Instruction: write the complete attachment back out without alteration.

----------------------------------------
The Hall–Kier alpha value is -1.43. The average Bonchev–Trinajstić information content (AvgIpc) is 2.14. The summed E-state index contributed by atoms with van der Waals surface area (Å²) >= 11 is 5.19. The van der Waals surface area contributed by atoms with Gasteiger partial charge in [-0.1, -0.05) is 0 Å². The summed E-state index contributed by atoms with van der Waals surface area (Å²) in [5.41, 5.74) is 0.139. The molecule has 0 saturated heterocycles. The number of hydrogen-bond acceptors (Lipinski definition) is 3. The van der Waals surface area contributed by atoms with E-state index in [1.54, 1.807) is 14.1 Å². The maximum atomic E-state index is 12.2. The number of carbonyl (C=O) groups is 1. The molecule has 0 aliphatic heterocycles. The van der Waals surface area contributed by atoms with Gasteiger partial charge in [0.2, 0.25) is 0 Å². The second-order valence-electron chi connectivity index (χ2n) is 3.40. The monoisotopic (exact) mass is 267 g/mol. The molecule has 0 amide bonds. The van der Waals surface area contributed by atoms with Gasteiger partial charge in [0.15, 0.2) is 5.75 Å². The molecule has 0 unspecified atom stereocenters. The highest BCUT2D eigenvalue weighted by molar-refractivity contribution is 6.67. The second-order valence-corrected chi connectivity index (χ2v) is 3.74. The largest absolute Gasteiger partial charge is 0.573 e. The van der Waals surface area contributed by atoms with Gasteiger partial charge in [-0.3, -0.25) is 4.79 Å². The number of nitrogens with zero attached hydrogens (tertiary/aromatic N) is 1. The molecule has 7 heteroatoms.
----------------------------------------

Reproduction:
The Hall–Kier alpha value is -1.43. The average Bonchev–Trinajstić information content (AvgIpc) is 2.14. The summed E-state index contributed by atoms with van der Waals surface area (Å²) >= 11 is 5.19. The van der Waals surface area contributed by atoms with Gasteiger partial charge in [-0.1, -0.05) is 0 Å². The summed E-state index contributed by atoms with van der Waals surface area (Å²) in [5.41, 5.74) is 0.139. The molecule has 0 saturated heterocycles. The number of hydrogen-bond acceptors (Lipinski definition) is 3. The van der Waals surface area contributed by atoms with E-state index in [1.54, 1.807) is 14.1 Å². The maximum atomic E-state index is 12.2. The number of carbonyl (C=O) groups is 1. The molecule has 0 aliphatic heterocycles. The van der Waals surface area contributed by atoms with Gasteiger partial charge in [0.2, 0.25) is 0 Å². The second-order valence-electron chi connectivity index (χ2n) is 3.40. The monoisotopic (exact) mass is 267 g/mol. The molecule has 0 amide bonds. The van der Waals surface area contributed by atoms with Gasteiger partial charge in [0.15, 0.2) is 5.75 Å². The molecule has 0 unspecified atom stereocenters. The highest BCUT2D eigenvalue weighted by molar-refractivity contribution is 6.67. The second-order valence-corrected chi connectivity index (χ2v) is 3.74. The largest absolute Gasteiger partial charge is 0.573 e. The van der Waals surface area contributed by atoms with Gasteiger partial charge in [-0.3, -0.25) is 4.79 Å². The number of nitrogens with zero attached hydrogens (tertiary/aromatic N) is 1. The molecule has 7 heteroatoms.